What a difference a year makes for John Terry and Chelsea. When the FA Cup fourth round arrived 12 months ago, the London club was in disarray. A temporary manager was at the helm and the team were heading for a 10th-place finish in the Premier League.
Terry’s contract was set to expire at the end of the season. Speculation about the club captain’s future was rife. After Chelsea eased into the fifth round with a 5-1 victory over Milton Keynes Dons, the centre-back dropped a bombshell: He announced that the club had told him his deal would not be extended. He would leave Stamford Bridge at the end of the campaign, even though he wanted to stay.
“It’s not going to be a fairy-tale ending,” he said. “I’m not going to retire at Chelsea.”
The fans were in uproar. Outflanked by Terry’s public-relations power play, the club responded by giving him an extra 12-month contract.
Almost a year on, Terry will likely lead the West London side against Brentford in this season’s fourth round. Once again his deal is running down. Do not expect any dramatic announcements after this cup tie, though. Things have changed dramatically for the 36-year-old and the club he has represented since he was 14.
Terry will leave Chelsea soon. There are a number of willing suitors. After Chelsea manager Antonio Conte recalled Nathan Ake from his loan spell at Bournemouth, Eddie Howe reportedly tried to tempt the former England captain to the south coast until the end of the season. At least two other Premier League clubs are attracted by the idea of adding Terry’s experience on a temporary basis to help in their relegation battle. Despite Conte’s protestations that the defender will remain at Stamford Bridge after January, it would be no surprise if Terry heads elsewhere in search of playing time.
He will see little action on the pitch for Chelsea. Terry has not started a Premier League game since September, and his last league runout was as a late substitute in November. He was back in the team for the third round of the FA Cup against Peterborough United but was sent off after 66 minutes for bringing down Lee Angol.
The telling moment for Terry came before the Premier League match against Hull City. Although the Bridge’s talisman was fit, the recalled Ake and Kurt Zouma took the defensive places on the bench ahead of Terry. Zouma ruptured his anterior cruciate ligament 11 months ago, but the 22-year-old has the pace and potential to be a long-term contributor at centre-back for Conte’s side. Terry is so far down the pecking order, it is hard to see a way back.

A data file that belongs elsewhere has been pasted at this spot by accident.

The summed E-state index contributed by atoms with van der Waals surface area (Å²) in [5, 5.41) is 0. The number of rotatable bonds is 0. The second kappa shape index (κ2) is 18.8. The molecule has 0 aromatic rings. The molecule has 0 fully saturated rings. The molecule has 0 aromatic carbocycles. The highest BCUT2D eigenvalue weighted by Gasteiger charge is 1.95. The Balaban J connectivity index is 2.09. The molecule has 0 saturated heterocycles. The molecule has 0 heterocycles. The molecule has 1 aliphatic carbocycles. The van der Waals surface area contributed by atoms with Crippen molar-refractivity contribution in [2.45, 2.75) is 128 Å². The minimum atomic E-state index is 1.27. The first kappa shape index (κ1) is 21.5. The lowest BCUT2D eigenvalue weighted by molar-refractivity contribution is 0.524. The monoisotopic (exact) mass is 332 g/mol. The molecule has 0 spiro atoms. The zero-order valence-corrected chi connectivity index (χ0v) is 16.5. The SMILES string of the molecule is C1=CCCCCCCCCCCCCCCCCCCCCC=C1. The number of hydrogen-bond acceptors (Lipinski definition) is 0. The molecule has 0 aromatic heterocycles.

A year ago Chelsea needed the captain’s leadership abilities. In the aftermath of Jose Mourinho’s dismissal, the club lacked direction. Those qualities are not necessary now. Conte has restored a sense of purpose to Stamford Bridge and has created an aura of authority that makes Terry’s dressing-room influence less important.
All this makes it likely that he will look elsewhere. Terry’s desire to play is still extremely strong. Previous Chelsea managers, especially the temporary incumbents, found him difficult to deal with, especially when he was not in the team. The determination that makes him such an effective competitor on the pitch can manifest itself differently when he is out of the side. In the past, managers could expect an unhappy Terry to be constantly knocking their office doors when the defender was sidelined. Even when returning from injury, the Londoner would be keen to rush back into action, earlier than some of his managers thought wise. He will not be enjoying his lack of participation under Conte.
With Chelsea eight points clear in the title race, it is a tempting prospect to think that Terry might stay around in anticipation of bowing out with another Premier League medal. However, his craving to be part of the action was illustrated when he joined the Champions League-winning celebrations in Munich in 2012 in full playing kit despite being suspended for the victory on penalties over Bayern Munich. That act heaped much derision on the defender, but it was a reflection of his driving need to be involved where the spotlight is at its most intense and the duelling most frantic: on the pitch.
Watching Chelsea from the sidelines will be difficult for Terry, even if the team are brushing aside opponents and romping toward another title.
If Conte is right and Terry remains at the club, the captain will spend the next few months largely as a spectator. There is little chance of another contract, so if he stays for now, he will very likely leave the Bridge in the summer.
Chelsea needed Terry a year ago. They are in a stronger position now. He will always be one of the club’s greats, but his time as a player — at least at the level Conte needs — is coming to an end.
There will be no bombshells after the match with Brentford and no talk of fairy tales. Terry’s exit is likely to come sooner rather than later.
Tony Evans has been a sports journalist for more than 20 years. He writes for ESPN FC on the Premier League. Twitter: @tonyevans92a.